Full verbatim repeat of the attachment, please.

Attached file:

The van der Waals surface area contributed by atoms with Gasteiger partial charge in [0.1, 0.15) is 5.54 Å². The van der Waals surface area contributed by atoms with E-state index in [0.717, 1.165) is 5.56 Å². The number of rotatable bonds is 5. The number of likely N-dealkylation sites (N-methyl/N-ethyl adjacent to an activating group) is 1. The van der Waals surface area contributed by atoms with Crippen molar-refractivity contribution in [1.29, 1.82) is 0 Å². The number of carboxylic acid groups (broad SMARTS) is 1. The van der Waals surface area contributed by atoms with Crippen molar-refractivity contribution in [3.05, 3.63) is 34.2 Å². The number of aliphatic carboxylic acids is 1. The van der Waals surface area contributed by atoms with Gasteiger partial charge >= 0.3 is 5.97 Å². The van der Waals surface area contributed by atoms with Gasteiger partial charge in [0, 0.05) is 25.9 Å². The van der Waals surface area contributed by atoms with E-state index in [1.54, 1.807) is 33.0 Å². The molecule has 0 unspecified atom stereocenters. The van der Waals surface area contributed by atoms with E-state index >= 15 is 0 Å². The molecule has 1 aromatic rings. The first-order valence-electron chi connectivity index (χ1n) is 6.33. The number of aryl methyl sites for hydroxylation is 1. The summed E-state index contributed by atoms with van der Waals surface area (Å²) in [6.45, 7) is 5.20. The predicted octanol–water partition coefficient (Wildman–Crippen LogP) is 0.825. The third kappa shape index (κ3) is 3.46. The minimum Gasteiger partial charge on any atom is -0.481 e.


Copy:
The van der Waals surface area contributed by atoms with Gasteiger partial charge in [0.1, 0.15) is 5.54 Å². The van der Waals surface area contributed by atoms with E-state index in [0.717, 1.165) is 5.56 Å². The number of rotatable bonds is 5. The number of likely N-dealkylation sites (N-methyl/N-ethyl adjacent to an activating group) is 1. The van der Waals surface area contributed by atoms with Crippen molar-refractivity contribution in [1.29, 1.82) is 0 Å². The number of carboxylic acid groups (broad SMARTS) is 1. The van der Waals surface area contributed by atoms with Crippen molar-refractivity contribution in [3.05, 3.63) is 34.2 Å². The number of aliphatic carboxylic acids is 1. The van der Waals surface area contributed by atoms with Gasteiger partial charge >= 0.3 is 5.97 Å². The van der Waals surface area contributed by atoms with Gasteiger partial charge in [0, 0.05) is 25.9 Å². The van der Waals surface area contributed by atoms with E-state index in [1.54, 1.807) is 33.0 Å². The molecule has 0 unspecified atom stereocenters. The van der Waals surface area contributed by atoms with E-state index >= 15 is 0 Å². The molecule has 1 aromatic rings. The first-order valence-electron chi connectivity index (χ1n) is 6.33. The number of aryl methyl sites for hydroxylation is 1. The summed E-state index contributed by atoms with van der Waals surface area (Å²) in [6.45, 7) is 5.20. The predicted octanol–water partition coefficient (Wildman–Crippen LogP) is 0.825. The third kappa shape index (κ3) is 3.46. The minimum Gasteiger partial charge on any atom is -0.481 e.